A Guide to Proper Warehouse Organization
It is not possible to operate an effective subscription box service without proper warehouse organization. An organized warehouse makes it possible to pick and pack products more quickly. It makes life easier for you and your employees. It allows you to ship out your boxes more quickly, which enables you to keep up with promised subscription delivery dates. Faster and more reliable deliveries will satisfy your customers and increase the likelihood of them renewing their subscriptions, or referring friends or businesses to your service. Simply put, if you run a subscription box service, an organized warehouse is one of the keys to your success, growth, and profit.
The question is, where do you even start with the warehouse organization process?
Warehouses aren’t libraries. They aren’t just cataloging one type of item in an easy-to-follow alphabetical system. Instead, many warehouses contain a variety of different items that are not so easy to categorize or put in a logical order. As such, many businesses have trouble setting up smart warehousing solutions. Below, we’ve provided a few tips you can use to get off on the right foot with proper warehouse organization.
Step 1: Plan the floorplan.
This point might seem straightforward, but it’s crucial. Before you bring any products into your warehouse, you need to lay out the floorplan. On the most basic level, this step will tell you how you are arranging your shelving and how much space you have. Map out the floorplan with just the shelving locations, to see how many different sections you require. You can then start grouping items in your inventory into categories or sub-categories with other equivalent items. Each category should occupy a part of your floorplan. Once you are finished, the plan should look like a mini world map, where each group of inventory items gets its own “country.”
Step 2: Label everything.
It’s still not time to bring your inventory into the warehouse. Instead, your next step should be to label everything. Different rows, sections, racks, shelves, docks, and bins should all be labeled, with categories breaking down further as you go. You might have signs for rows or sections that identify the categories or sub-categories of the items stored there. Racks, shelves, docks, and bins, meanwhile, can be labeled with barcodes, SKUs, UPCs, or other number systems. These numbers identify which products belong in which spots.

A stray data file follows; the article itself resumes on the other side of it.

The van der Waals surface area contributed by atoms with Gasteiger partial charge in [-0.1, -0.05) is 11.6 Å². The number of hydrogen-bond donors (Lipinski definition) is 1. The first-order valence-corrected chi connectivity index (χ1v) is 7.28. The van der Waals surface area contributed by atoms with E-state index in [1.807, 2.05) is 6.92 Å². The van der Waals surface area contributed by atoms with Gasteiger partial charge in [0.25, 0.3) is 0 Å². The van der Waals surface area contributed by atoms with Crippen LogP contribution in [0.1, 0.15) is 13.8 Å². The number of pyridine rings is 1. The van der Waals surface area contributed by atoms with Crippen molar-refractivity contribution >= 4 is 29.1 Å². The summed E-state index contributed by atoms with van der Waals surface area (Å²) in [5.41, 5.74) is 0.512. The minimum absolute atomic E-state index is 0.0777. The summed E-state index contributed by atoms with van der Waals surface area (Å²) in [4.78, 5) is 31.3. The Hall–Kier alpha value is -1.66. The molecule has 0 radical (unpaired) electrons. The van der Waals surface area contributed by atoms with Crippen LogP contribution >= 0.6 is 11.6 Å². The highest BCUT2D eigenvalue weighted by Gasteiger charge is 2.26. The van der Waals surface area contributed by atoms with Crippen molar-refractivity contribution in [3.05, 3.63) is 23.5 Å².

Step 3: Set up your barcode inventory system.
The process for building a barcode inventory system may vary, depending on whether your products already have barcodes. In most cases, product manufacturers include barcodes that you can use in your system. Sometimes, you might have to generate new barcodes for products. In either case, working with a barcode solutions provider—particularly one that targets the warehouse management market explicitly, such as System ID Barcode Solutions—will help you devise a system that makes sense for your business. Not only will this system make it easier to find everything in your warehouse—based on aisle/row/shelf/bin locations—but it will also make it easier to track inventory, print labels for shipping, and more.
Managing a warehouse is not easy—especially as you grow and scale your business. However, by following the three steps above, you will be able to keep your warehouse organized in a way that drives productivity and profit for your business. Good luck!
Written by AromaTech
Learn more at https://aromatechscent.com/